16. Folks, If you recently started a build log, and a few days or so later you noticed that someone has changed your build log title, then what you were seeing is a heartfelt plea from your devoted staff to please read this post. Thank you! P.S. Some of you have been around a while and should know better! P.S.S. Some of you are also multiple repeat offenders!
  17. Thanks! I feel inspired now to maybe actually finish the model (been sidetracked with some honey-dos for a couple of weeks). That last draft looks more like the kit model.
  18. Hello, all! Welcome to my to-be-much-abbreviated build log for the Master Korabel "cannon jolle" (gunboat) kit. I say "abbreviated" because Jim Rogers already did a fine build log for this kit, which you can see here. You can also read my initial review of the kit in the reviews section of the forum. Part of my reason for choosing this kit is to show members that yes, I do actually build ship models on occasion! Here's a couple of shots of the very early stages of construction, only a few hours' worth really. So far I have not had any issues apart from being a little confused by the instructions once or twice. This is only to be expected in instructions that are translated from Russian, so no big deal. Having patience and thinking thoroughly through the process has spared me any missteps to this point. As you can see, the hull substructure has A LOT of pieces. It all fits together very nicely but snugly and locks up tightly once glued. The finished model will really be quite small, as the hull is only about as long as my hand. That's all for now!
  19. I have this image saved on my PC for reference; it is, however, not quite the same vessel, differing from the kit version on several points.
  20. Hi, Rich Yes, the name "Blue Shadow" is pure fiction, but most of these dubious kit subjects were drafted from some plan source or another, e.g. af Chapman, Chapelle, etc., even if those drawings may have been reconstructions. So one possibility is to track down the inspiration for the Mamoli design and then simply call it whatever it is -- whatever that happens to be. It'll still make a nice model. You've got plenty of kits there to keep you busy. Good luck!
  21. With your skills, I believe even this oldie kit will turn into something approaching art.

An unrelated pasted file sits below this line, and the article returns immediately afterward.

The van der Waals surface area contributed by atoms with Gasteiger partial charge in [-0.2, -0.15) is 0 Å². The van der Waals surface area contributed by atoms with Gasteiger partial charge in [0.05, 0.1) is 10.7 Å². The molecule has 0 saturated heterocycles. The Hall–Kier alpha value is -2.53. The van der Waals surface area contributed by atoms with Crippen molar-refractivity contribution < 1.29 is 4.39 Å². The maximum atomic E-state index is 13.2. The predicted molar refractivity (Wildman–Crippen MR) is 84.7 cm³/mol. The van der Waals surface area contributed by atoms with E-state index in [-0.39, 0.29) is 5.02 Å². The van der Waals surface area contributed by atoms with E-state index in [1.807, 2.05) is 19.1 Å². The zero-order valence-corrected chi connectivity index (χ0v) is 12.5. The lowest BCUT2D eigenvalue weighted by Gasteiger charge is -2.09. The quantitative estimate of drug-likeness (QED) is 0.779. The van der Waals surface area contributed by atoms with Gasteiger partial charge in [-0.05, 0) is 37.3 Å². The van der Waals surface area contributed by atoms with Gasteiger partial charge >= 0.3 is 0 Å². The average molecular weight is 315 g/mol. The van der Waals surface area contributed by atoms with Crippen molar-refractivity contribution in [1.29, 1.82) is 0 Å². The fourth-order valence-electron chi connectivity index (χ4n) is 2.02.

22. THE WORLD OF THE BATTLESHIP Bruce Taylor (Editor) Seaforth Books, 2018 440 pages, 24.5 cm x 26.5 cm Suggested Retail: GBP44.00 Verdict: It's a good read, as long as you aren't expecting it to be something it is not. I have to say that this large, coffee-table book was not exactly what I expected after first seeing its title. That's not to say that it's a bad book, just something unexpected. First, this is a book about battleships, but it is not a book about battleships in general. Rather, the authors have chosen to focus on specific battleships to create their narrative. The World of the Battleship consists of 21 chapters, each written by a different historian and dedicated to a discussion of a single battleship. Each warship is from a different country. In order to get 21 such ships, as you can imagine, the definition of the word "battleship" gets stretched a little bit. For this work, it is essentially an armored capital ship with 8" main guns or greater. The ships were chosen based on their historical significance for each country, and some are those the reader might predict, but others are initially surprising. Britain is represented by HMS Hood, which is a no-brainer, but Germany is not represented by DKM Bismarck. Instead, the book discusses DKM Scharnhorst on the basis of her more significant contributions to the German war effort. In a similar manner, Japan is not represented by IJN Yamato but IJN Nagato, the first Japanese battleship to significantly depart from British design principles. So, if you are interested in the ways in which individual warships impacted their respective nations' national identity, industrial development, international relations, and ability to wage war, this book might be for you. If you are looking for a book to use as a modeling reference, you might not be as satisfied. The book is profusely illustrated with B&W photographs, but there are no line drawings, color plates, cutaways, or other visual references. If you are looking for a book that gives a broad treatment of what we more usually think of as battleships, i..e. dreadnoughts and super-dreadnoughts, with plenty of examples of each of the different classes, you probably will want to pass on this as well. The ships covered in The World of the Battleship are: Chen Yuen 1882 (China) Garibaldi 1895 (Argentina) Iena 1898 (France) Eidsvold 1900 (Norway) Slava 1903 (Russia) Peder Skram 1908 (Denmark) Minas Geraes 1908 (Brazil) De Zeven Provincien 1909 (The Netherlands) Georgios Averof 1910 (Greece) Yavuz Sultan Selim 1911 (Turkey) Viribus Unitis 1911 (Austria-Hungary) Australia 1911 (Australia) Almirante Latorre 1913 (Chile) Alfonso XIII 1913 (Spain) Sverige 1915 (Sweden) Hood 1918 (Great Britain) Nagato 1919 (Japan) Vainamoinen 1930 (Finland) Scharnhorst 1936 (Germany) Littorio 1937 (Italy) Missouri 1944 (United States)